A group aimed at opposing the emergence of new casinos in Florida put its talking points into a slick new video documentary that premiered Wednesday for legislators at a Tallahassee theater.
No Casinos, the Orlando-based group which produced the movie-quality video, invited legislators and lobbyists to attend a showing of the video at the Tallahassee IMAX during the Legislature's committee week, complete with complimentary popcorn and sodas. In attendance were dozens of lobbyists, community members and a handful of legislators, most of whom are perceived to be opposed to the expansion of casinos.
Legislators are attempting to embark on a rewrite of Florida's hole-ridden gambling laws and decide for the third time whether to allow Las Vegas-style casinos into South Florida, where gambling giants Las Vegas Sands, Genting and Wynn Casinos are eager to set up shop.
The video begins with a brief history of gambling in Florida, including an interview with Florida historian Gary Mormino, and tracking many of the themes we wrote about in this story.
At the turn of the century, gaming had turned Miami "into a refuge for some of the country's most powerful profiteers,'' Mormino said. In time, organized gambling expanded to Tampa, where the city earned the nickname "Little Chicago" and gambling became a "source of tremendous corruption,'' he said.
The narrative then quickly moves to the slots initiative, and the alleged promise that "slots will not spread." The bulk of the video is then focusing on dissecting the impact of gambling on New Jersey's Atlantic City, with repeated warnings that the city's ill-fated dependence on the industry could be Florida's future. Among the claims about the fall of Atlantic City: 200 restaurants gone out of business, no grocery stories in the city proper, violent crime more than 500 percent higher, city revenues have fallen for the seventh straight year, and the city is now one third of the population it was 40 years ago.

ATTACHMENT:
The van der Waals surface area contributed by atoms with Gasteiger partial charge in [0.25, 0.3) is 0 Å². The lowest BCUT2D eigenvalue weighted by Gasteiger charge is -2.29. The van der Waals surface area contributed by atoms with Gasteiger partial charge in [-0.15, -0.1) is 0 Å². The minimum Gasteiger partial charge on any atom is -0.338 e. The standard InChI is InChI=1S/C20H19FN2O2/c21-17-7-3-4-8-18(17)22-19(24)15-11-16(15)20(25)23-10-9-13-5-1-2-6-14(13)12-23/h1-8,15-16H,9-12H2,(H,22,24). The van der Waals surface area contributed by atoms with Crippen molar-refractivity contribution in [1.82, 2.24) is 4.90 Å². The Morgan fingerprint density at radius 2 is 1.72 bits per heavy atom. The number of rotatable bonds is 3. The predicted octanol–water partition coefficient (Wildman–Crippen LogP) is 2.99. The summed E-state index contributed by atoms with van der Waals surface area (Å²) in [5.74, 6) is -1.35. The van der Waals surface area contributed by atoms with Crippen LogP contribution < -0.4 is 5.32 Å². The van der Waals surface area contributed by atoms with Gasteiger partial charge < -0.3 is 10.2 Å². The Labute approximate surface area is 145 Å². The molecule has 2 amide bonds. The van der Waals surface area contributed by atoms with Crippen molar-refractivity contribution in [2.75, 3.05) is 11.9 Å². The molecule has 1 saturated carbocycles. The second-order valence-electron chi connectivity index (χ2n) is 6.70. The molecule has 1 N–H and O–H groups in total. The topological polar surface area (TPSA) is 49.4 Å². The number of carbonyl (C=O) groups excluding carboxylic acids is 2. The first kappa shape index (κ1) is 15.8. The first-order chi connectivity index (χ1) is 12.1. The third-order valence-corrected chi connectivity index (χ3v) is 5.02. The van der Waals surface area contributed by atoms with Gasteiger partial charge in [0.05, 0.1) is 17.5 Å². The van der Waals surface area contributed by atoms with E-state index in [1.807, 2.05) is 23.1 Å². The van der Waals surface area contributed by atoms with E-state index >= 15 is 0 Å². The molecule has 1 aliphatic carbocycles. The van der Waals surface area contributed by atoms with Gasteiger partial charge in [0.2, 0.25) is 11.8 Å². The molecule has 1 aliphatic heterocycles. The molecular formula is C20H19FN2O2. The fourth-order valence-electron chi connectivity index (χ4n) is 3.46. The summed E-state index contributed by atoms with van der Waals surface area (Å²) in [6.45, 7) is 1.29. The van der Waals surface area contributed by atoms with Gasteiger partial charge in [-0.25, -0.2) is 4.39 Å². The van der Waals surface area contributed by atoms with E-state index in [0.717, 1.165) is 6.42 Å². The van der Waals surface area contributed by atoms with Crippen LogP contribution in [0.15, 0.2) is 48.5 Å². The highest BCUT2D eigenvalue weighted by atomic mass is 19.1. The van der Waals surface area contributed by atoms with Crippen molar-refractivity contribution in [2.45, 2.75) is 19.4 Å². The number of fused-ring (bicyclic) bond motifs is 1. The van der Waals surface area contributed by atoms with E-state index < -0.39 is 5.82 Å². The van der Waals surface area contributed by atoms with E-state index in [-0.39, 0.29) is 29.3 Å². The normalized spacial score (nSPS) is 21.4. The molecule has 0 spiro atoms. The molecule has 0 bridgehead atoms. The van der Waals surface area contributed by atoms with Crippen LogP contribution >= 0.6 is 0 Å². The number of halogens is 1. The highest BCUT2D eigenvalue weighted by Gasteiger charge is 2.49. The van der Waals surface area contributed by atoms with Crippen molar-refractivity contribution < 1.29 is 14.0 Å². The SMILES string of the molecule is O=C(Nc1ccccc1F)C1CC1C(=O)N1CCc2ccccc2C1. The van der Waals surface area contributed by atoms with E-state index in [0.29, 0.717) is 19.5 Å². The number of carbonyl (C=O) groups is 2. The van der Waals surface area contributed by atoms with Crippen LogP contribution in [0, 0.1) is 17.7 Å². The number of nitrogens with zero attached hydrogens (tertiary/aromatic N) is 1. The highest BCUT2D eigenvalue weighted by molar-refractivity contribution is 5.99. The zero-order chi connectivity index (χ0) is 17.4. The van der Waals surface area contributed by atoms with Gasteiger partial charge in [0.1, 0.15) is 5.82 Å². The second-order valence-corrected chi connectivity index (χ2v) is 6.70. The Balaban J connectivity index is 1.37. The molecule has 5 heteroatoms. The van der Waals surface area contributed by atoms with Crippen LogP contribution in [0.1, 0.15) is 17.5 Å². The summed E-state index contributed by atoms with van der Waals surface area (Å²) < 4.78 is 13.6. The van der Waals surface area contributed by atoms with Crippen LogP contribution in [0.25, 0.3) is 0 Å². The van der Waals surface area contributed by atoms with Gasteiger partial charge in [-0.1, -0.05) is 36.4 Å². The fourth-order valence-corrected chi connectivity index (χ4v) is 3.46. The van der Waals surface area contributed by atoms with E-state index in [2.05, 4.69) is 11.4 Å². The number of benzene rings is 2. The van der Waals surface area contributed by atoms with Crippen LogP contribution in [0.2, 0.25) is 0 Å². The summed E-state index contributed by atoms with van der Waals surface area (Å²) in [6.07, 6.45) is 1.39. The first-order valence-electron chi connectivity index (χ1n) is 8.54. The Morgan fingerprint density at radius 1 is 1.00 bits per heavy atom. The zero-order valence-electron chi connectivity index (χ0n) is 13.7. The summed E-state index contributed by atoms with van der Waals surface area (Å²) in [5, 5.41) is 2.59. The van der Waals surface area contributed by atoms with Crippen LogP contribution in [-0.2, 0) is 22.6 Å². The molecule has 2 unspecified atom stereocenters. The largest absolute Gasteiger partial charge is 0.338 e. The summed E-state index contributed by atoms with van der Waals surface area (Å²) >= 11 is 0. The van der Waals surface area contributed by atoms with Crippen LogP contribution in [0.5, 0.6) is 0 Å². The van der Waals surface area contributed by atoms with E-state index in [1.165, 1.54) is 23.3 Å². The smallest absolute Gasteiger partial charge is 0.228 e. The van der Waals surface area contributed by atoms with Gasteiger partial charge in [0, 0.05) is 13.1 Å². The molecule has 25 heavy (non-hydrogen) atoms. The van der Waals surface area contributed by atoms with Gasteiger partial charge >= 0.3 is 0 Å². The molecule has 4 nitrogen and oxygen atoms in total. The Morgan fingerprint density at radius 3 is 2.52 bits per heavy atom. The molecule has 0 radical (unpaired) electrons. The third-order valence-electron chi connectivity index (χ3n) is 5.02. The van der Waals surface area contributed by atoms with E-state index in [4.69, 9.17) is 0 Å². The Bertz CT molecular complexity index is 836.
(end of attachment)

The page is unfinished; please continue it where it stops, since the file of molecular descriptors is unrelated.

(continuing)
Miami's Frank Nero, the former head of the Beacon Council and former councilman and mayor of North Plainfield New Jersey, gets prominent attention for his outspoken opposition to Genting's proposal to bring destination resorts to Miami.
Former state Sen. Dan Gelber, D-Miami, who works with No Casinos, is featured offering this observation about the industry: "corrupting a state legislator is simply the cost of doing business."
The video also includes some chilling interviews from J.T. Mathias, identified only as a "former casino employee" who talks about how the casino could track people, and calculate their lifetime losses, and an interview from a former gambling addict who talks about her failed attempt at suicide.
Among the legislators in attendance: Rep. Dennis Baxley, R-Ocala, who is featured prominently in the film; Sen. Aaron Bean, R-Fernandina Beach; Sen. Kelli Stargel, R-Lakeland; Sen. Wilton Simpson, R-Trilby; Rep. Larry Ahern, R-Seminole; Rep. Mark Danish, D-Tampa; Rep. Ritch Workman, R-Melbourne; Rep. Jason Brodeur, R-Orlando, and Rep. Jose Javier Rodriguez, D-Miami.
Among the lobbying elite in the audience: former Lietenant Gov. Wayne Mixson, former Democratic House Speaker James Harold Thompson and former Chief Financial Officer Tom Gallagher.
The movie will be showing in Jacksonville, Pensacola, Tampa, Orlando and Miami said John Sowinski, president of No Casinos.